This year the Pedal Car Grand Prix returned to town [it alternates with Ringwood] and once again the turnout and enthusiasm of both Teams and spectators was exceptional. It was a fiercely hot day – exhausting just to wander round taking photographs, so spare a thought for the contestants. We had a couple of minor spills and quite a few “racing incidents” – let’s just say that the “sin bin” saw a fair few visitors this year… On the whole, though, it was an entertaining spectacle and as popular as ever.
I took the opportunity to try out the Olympus OM-D EM-1 MkII “focus tracking”… To start with I found this to be remarkable fiddly – for example, give it an approaching pedal car and it will generally select the front of the car itself [usually the logo or race number] as the target. However, as the subject draws closer, so the camera’s built-in facial recognition software kicks in and the moment that it detects a person in the vehicle, the focus would automatically adjust. A little bit of patience and a lot of faith were certainly required. On the other hand, 16fps continuous shooting, with a ludicrously large capture buffer meant that burst-mode shooting was the order of the day.
The last time I was here I had my Canon EOS 7D with a 24-70mm lens [38-112mm equivalent] and I probably kept 2-3 images. This year I was using the Olympus with the 40-150mm lens [80-300mm equivalent] and I reckon that more than 60% were sharp enough to look to keep… OK, the Canon is quite a bit older, but it’s amazing to see how far the technology has moved.
Having recently treated myself to a new lens (the ridiculously good Olympus M.Zuiko 40-150mm f2.8 Pro), I was in search of something interesting to go point it at when I saw an article relating to Marwell Zoological Park…
And no, before you wonder what a UK zoo has to do with the comic/movie mega-franchise, the answer is nothing. In fact, the title of this post is a reference to the remarkably dreary experience of visiting what is supposed to be one of the UK’s premiere wildlife attractions. The animals were listless, lifeless and looked to be mostly bored. The enclosures were poorly maintained and dirty, the “viewing areas” – most of which were glazed rather than fenced off with wired netting – included filthy glass covered with hand-prints, smeared ice-cream or chocolate and were overlooking empty views. I’d estimate that something like 20-25% of the exhibits were closed. I only bothered trying one cafeteria, which seemed to be offering a good range of hot food – but soggy and tasteless sandwiches [more fool me] all charged at obscene prices.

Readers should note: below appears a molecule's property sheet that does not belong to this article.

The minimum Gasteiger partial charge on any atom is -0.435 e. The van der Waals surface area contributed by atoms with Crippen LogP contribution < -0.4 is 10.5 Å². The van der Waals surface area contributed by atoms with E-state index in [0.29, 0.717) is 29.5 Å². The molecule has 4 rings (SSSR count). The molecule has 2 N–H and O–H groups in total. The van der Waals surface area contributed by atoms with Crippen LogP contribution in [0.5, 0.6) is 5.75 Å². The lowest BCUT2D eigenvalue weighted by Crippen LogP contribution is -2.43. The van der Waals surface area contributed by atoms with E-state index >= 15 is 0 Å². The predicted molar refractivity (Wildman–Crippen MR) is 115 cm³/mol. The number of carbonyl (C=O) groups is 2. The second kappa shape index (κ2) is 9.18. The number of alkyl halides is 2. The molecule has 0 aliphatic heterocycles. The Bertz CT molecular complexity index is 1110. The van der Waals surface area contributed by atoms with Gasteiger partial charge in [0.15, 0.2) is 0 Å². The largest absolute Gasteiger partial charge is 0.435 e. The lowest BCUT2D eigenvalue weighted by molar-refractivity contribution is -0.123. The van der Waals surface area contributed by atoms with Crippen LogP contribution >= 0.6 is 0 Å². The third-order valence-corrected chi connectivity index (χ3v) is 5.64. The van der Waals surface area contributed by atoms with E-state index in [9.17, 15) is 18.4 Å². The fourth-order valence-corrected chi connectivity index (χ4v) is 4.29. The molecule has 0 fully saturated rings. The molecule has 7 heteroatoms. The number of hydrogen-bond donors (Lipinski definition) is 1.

It was interesting to go somewhere different, but I came away wishing I’d spent my £20 admission and ~ £7 lunch money going somewhere slightly less oppressive. Oh well. Not many shots pulled out just yet – I took about 220 and just skimmed through quickly looking for a few examples. Lens did spectacularly well. Anything of less than stunning quality here is either as a consequence of the subject being a *long* way back [Snow Leopard, for example] or thanks to the idiot operating the camera…
After several days of shabby, overcast weather or rain, yesterday afternoon finally afforded a brief respite in the form of a cold, crisp day, with mostly clear blue skies and completely still air. When I checked the beach, I found to my surprise a reasonable swell with some nice breakers coming in. The handy thing about this is that you can get quite close to the surf without having to worry about the spray being blown into your face. Even so, I decided that I’d take all my shots with the 14-42mm kit lens that came with the camera… just in case the salt in the air was worse than it seemed. Well, on the down side the results were nowhere near as crisp as I would have expected from say the 20mm f1.7, but these three seemed mostly OK…
My original plan had been to venture out to this Henry VIII-era Gun Fort on the weekend of the Cowes-Torquay Power Boat Race, with the intention of setting up on one of the higher bastions and trying to capture the high-performance off-shore racers as they came thundering past… In the event the race was re-scheduled to avoid a conflict with the Olympics, and I missed my chance. Next year, maybe. So instead I decided to subject the pace to a slightly more leisurely wander today. Haven’t been here since I was dinghy sailing in my teenage years, and it’s nice to see that in most respects it’s in better condition now.
I took two cameras with me today (Panasonic DMC-GX1 and Canon EOS7D) and a clutch of lenses (all L-Series for the Canon, bit of a mixed bag for the Panasonic) and spent about an hour very quickly sifting through a total of 800 or so image files to get to this initial set (though I must point out that the GX1 gave me *6* files for every picture, since I was experimenting with exposure bracketing as well as capturing both raw and jpeg).
What’s fascinating is that all the shots you see here were taken with the Panasonic, which in every respect out-shone a decent Canon coupled with some very expensive glass. For sure, in these images I’m using the Panasonic-Lumix 7-14mm ultra-wide lens, which at £800 is not far short of Canon L-Series lens pricing… but the simple truth is that the entire Panasonic setup cost less than the Canon body… It’s probably worth acknowledging that other important factor, namely the idiot pressing the shutter release… but the acid test, at the end of the day, is which images you keep and which you throw away. Canon, if you’re getting this, it’s time to raise your game….